Water services regulator target of judicial review over “lack of action” on regulating sewage discharges

A legal campaign group has filed proceedings in the High Court against the water services regulator for England and Wales, Ofwat, over alleged failures to regulate sewage discharge into rivers, lakes and the sea.

The group, Wild Justice, said it believes that Ofwat has "gone missing in addressing its legal obligations to ensure sewage works are fit for purpose in the 21st Century".

As a result, untreated sewage was discharged into watercourses over 350,000 times in each of the last two years, the group claims.

In a pre-action protocol letter sent in the spring, the group outlined its concern that a "lack of action (including monitoring and enforcement action) in relation to the planned and unplanned discharge of untreated sewage into rivers and other water bodies is creating and maintaining excessive nutrient levels which, in turn, is highly detrimental to the health and biodiversity of those watercourses"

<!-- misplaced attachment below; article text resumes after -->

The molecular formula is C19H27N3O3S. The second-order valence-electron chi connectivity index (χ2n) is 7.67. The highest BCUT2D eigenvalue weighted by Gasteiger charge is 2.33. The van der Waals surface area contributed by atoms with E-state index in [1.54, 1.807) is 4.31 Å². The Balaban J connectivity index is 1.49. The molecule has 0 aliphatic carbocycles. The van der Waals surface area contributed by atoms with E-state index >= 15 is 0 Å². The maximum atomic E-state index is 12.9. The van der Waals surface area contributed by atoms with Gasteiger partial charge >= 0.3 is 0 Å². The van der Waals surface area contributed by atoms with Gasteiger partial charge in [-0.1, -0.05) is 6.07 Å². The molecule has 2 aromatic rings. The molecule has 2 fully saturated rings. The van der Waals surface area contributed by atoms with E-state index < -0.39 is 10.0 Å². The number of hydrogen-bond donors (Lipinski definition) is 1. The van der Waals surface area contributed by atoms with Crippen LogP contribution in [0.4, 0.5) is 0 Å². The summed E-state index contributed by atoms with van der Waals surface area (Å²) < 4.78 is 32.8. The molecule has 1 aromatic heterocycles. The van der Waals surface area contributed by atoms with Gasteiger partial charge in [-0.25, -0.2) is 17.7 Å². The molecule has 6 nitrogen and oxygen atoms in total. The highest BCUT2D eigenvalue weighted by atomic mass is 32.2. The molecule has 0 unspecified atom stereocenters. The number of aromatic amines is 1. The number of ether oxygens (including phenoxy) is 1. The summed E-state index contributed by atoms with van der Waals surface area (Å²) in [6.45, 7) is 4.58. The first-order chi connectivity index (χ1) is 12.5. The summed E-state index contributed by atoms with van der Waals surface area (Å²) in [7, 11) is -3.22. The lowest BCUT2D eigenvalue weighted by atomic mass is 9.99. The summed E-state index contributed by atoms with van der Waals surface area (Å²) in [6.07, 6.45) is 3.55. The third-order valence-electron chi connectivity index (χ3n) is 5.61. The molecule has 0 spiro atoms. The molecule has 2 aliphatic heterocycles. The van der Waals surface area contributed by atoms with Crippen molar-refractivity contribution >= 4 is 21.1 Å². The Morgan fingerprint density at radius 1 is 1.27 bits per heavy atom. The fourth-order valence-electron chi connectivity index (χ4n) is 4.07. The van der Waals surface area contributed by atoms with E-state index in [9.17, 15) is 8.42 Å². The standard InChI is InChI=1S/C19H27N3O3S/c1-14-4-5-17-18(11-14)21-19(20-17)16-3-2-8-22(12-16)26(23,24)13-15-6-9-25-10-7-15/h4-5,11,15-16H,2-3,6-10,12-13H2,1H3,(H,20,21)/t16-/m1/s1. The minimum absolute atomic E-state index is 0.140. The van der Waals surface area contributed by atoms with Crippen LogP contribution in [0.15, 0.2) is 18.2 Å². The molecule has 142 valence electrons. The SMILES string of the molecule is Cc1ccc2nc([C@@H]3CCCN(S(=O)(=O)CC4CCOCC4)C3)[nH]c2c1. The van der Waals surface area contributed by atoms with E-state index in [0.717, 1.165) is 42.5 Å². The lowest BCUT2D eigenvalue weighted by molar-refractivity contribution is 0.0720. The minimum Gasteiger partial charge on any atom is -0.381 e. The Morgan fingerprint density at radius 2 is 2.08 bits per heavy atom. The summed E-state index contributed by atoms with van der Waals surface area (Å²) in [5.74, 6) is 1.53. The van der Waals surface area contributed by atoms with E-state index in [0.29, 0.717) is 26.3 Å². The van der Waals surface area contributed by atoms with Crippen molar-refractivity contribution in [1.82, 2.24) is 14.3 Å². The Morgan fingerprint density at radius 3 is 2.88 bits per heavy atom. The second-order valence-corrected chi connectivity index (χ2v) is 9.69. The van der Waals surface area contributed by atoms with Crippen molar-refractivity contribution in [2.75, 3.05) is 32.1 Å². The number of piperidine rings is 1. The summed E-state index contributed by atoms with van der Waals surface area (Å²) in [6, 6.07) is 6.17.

It added that it believed Ofwat's alleged inactivity put the regulator in breach of the Water Industry Act 1991 and the Urban Waste Water Treatment (England and Wales) Regulations 1994.

Ofwat's response to the pre-action letter was not sufficient, according to the group, and it has now applied to the High Court for permission for a judicial review.

"We aim to get Ofwat to face up to its legal responsibilities and the only way to do that is to go to court," the group said.

Wild Justice subsequently launched a crowdfunding campaign that has already reached its target of £40,000.

Wild Justice said it is working closely with Windrush Against Sewage Pollution, a campaign group that investigates and analyses sewage discharge and which has brought these matters to Ofwat's attention

Solicitors at Leigh Day are acting for the group.

Adam Carey

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